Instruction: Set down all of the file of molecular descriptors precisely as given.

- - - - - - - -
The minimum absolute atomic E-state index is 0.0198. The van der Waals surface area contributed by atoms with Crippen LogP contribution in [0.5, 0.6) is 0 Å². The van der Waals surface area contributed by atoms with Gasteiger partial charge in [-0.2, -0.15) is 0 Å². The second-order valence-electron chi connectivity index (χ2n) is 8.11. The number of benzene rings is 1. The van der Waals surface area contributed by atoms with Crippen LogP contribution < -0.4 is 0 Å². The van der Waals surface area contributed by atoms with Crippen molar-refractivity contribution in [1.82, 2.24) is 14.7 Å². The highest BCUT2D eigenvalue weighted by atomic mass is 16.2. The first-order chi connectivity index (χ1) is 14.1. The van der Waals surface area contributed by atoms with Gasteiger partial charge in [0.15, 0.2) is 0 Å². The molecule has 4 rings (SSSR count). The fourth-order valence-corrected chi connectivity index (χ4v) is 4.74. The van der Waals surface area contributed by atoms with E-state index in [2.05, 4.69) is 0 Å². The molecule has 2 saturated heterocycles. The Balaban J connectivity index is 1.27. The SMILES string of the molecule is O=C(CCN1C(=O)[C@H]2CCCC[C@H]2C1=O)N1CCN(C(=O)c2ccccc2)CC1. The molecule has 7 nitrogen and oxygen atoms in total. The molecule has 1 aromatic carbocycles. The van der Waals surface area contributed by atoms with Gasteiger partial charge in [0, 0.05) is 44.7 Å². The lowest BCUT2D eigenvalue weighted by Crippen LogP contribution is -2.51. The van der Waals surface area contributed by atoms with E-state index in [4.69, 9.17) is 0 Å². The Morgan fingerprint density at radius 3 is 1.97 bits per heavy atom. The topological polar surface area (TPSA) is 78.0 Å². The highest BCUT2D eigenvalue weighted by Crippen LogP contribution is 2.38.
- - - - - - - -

The minimum absolute atomic E-state index is 0.0198. The van der Waals surface area contributed by atoms with Crippen LogP contribution in [0.5, 0.6) is 0 Å². The van der Waals surface area contributed by atoms with Gasteiger partial charge in [-0.2, -0.15) is 0 Å². The second-order valence-electron chi connectivity index (χ2n) is 8.11. The number of benzene rings is 1. The van der Waals surface area contributed by atoms with Crippen LogP contribution < -0.4 is 0 Å². The van der Waals surface area contributed by atoms with Crippen molar-refractivity contribution in [1.82, 2.24) is 14.7 Å². The highest BCUT2D eigenvalue weighted by atomic mass is 16.2. The first-order chi connectivity index (χ1) is 14.1. The van der Waals surface area contributed by atoms with Gasteiger partial charge in [0.15, 0.2) is 0 Å². The molecule has 4 rings (SSSR count). The fourth-order valence-corrected chi connectivity index (χ4v) is 4.74. The van der Waals surface area contributed by atoms with E-state index in [2.05, 4.69) is 0 Å². The molecule has 2 saturated heterocycles. The Balaban J connectivity index is 1.27. The SMILES string of the molecule is O=C(CCN1C(=O)[C@H]2CCCC[C@H]2C1=O)N1CCN(C(=O)c2ccccc2)CC1. The molecule has 7 nitrogen and oxygen atoms in total. The molecule has 1 aromatic carbocycles. The van der Waals surface area contributed by atoms with Gasteiger partial charge in [0, 0.05) is 44.7 Å². The lowest BCUT2D eigenvalue weighted by Crippen LogP contribution is -2.51. The van der Waals surface area contributed by atoms with E-state index in [4.69, 9.17) is 0 Å². The Morgan fingerprint density at radius 3 is 1.97 bits per heavy atom. The topological polar surface area (TPSA) is 78.0 Å². The highest BCUT2D eigenvalue weighted by Crippen LogP contribution is 2.38.